2010 YETI AS-R 7 Review - Issue #34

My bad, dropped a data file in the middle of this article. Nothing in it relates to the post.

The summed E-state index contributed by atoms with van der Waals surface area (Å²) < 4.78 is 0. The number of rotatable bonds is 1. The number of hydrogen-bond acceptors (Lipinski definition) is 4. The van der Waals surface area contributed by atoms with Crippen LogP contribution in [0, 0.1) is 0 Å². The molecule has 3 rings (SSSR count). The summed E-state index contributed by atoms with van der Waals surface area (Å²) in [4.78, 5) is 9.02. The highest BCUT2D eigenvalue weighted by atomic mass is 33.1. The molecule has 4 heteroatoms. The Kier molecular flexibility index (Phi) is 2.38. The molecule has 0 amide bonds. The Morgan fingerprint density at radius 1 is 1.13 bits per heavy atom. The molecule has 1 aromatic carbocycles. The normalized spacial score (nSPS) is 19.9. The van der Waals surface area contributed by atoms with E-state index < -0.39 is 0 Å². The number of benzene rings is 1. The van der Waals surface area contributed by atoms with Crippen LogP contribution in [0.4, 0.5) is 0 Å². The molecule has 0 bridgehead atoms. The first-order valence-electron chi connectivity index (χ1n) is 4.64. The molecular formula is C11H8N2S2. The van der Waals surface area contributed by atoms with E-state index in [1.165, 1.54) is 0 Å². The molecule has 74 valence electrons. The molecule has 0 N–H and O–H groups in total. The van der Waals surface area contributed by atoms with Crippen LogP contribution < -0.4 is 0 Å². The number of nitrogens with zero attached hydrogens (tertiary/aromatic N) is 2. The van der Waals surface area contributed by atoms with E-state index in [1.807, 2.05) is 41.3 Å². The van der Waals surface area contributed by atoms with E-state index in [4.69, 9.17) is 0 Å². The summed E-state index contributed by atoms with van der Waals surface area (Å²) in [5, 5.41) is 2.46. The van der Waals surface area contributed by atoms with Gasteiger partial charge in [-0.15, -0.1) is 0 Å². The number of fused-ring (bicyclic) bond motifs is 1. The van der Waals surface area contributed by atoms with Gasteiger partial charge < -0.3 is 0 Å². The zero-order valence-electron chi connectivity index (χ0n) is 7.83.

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Yeti has a reputation for building bikes that win races, and for developing some pretty trick technology in the process. But the average bike buyer doesn’t need an ultra efficient cross-country racer, or a super supple downhill sled. What we need, whether we know it or not, is the best of both worlds. We need a bike that will climb like a goat, that will go all day like the neighbour’s chainsaw, and that will descend like a politician’s morals. The need has probably always existed, but bikes of this type have arrived relatively late in the evolutionary timeline and there is a very simple reason for this. When you try to cram lots of travel into a bike with all terrain geometry, while keeping weight low and maintaining rigidity, things get very complicated and typically quite difficult to resolve. Ultimately, you end up having to compromise somewhere. A successful bike in this genre depends entirely on how well the engineers have managed that compromise. The AS-R 7 is the third bike of this nature in Yeti’s current arsenal, following on from the very successful AS-R 5, and 575. These three bikes have a lot in common. The major differentiators, bar a few minor geometry tweaks, are travel and frame build. The AS-R 7 has, not surprisingly, a full seven inches of rear wheel travel, two inches more than the AS-R 5, and one and a quarter inches more than the 575. There aren’t many all-mountain bikes that deliver that much punch; this is normally the domain of freeride and downhill bikes. But Yeti has been clear in intent. The AS-R 7 is not a freeride bike; it is a long travel all-mountain bike. To fulfil this promise Yeti has dipped into its bag of tricks and plucked out all the necessary ingredients to construct a stiff and reliable frame that doesn’t weigh a tonne. The AS-R 7 features Hydroformed 7005 alloy tubes throughout, a burly carbon shock linkage, a tapered head tube, a 12 x 135 mm rear hub, and titanium hardware. On paper the AS-R 7’s stats look very impressive. Visually, the bike is striking––in a quiet, confident, manly, Steve McQueen kind of way. But none of this is worth squat if the bike doesn’t perform. So let’s get down to the important stuff. How does the AS-R 7 do on the trail? Surprisingly, this bike’s standout ride characteristic is its ability to climb. The AS-R 7 laps up climbs, the rougher and more technical the better. This is partly due to the bike’s relatively low weight of 31 pounds (14 kg). But there is more to the equation than just weight. Yeti seems to be particularly deft at producing well balanced bikes. The riding position on the AS-R 7 seems to be right in that sweet spot, where you don’t have to concentrate on keeping the front wheel on the ground, and there’s still plenty of weight over the rear wheel to ensure consistent traction. Plus, in addition to this, the bike pedals very well for a single pivot design. Pedal induced bob is minimal in almost all scenarios bar stomping up hills with Propedal switched off (or not working). The engineers at Yeti have tuned the suspension to give a certain firmness at mid stroke. What this effectively means is that a lot of the time the AS-R 7 feels like a shorter travel bike. This bike will never out-climb more cross-country orientated offerings, but for a bike with seven inches of travel it ascends remarkably well. Does the AS-R 7 live up to its considerable pedigree and descend like a champ too? For the most part, yes. This bike is like a pig in muck on steep, tight and technical descents. The low weight, the mid stroke firmness and the all-purpose geometry make it feel sprightly and manoeuvrable. The stiff frame, complimentary Fox 36 forks and balanced riding position ensure that the bike carves nicely through corners, and tracks well across rough ground. When things start to get really rough, or you’re tempted to hit a drop or two, the suspension pushes beyond its mid stroke and all of a sudden you remember you’re riding a bike with seven inches of travel. That transitional moment when you go from five-inch firmness to seven-inch plushness is actually quite perceivable and, at first, feels a little unusual. But it makes complete sense. For a majority of the riding that we do, seven inches of travel is not necessary, nor beneficial, but it’s definitely nice to have when the trail starts to demand it. If you push the AS-R 7 too hard you’ll discover that it does have its limits. When the downhills start to get very fast and rough the AS-R 7 can get a little out of its depth. Be warned, if you’re trying to keep up with your freeride and downhill mates on this bike you’ll probably manage, but it’ll be a white knuckle experience. I’m sure you’re wondering at this point whether there was anything we didn’t like about the AS-R 7. Truthfully, there was very little. Our only real gripe was the stand-over height of 32 inches––that’s almost three inches more than the 575. While not an issue when on the bike and riding, if you have to dismount suddenly on uneven ground there’s not much of a safety margin. We did also have ongoing issues with the brakes on this bike, but the XTs are generally a reliable and solid performer and so we’ll give Shimano the benefit of the doubt and assume that we got a rare dud set. In response to the needs, latent or voiced, of the average mountain biker, Yeti has delivered a bike that is unquestionably a seven-inch-travel all-mountain bike, not a freeride bike. If you’re in the market for a bike that can be ridden all day and that will tackle climbs and difficult descents with equal aplomb, then you should definitely consider the AS-R 7. Just don’t expect that performance and pedigree to come with an average price tag. LEIF ROY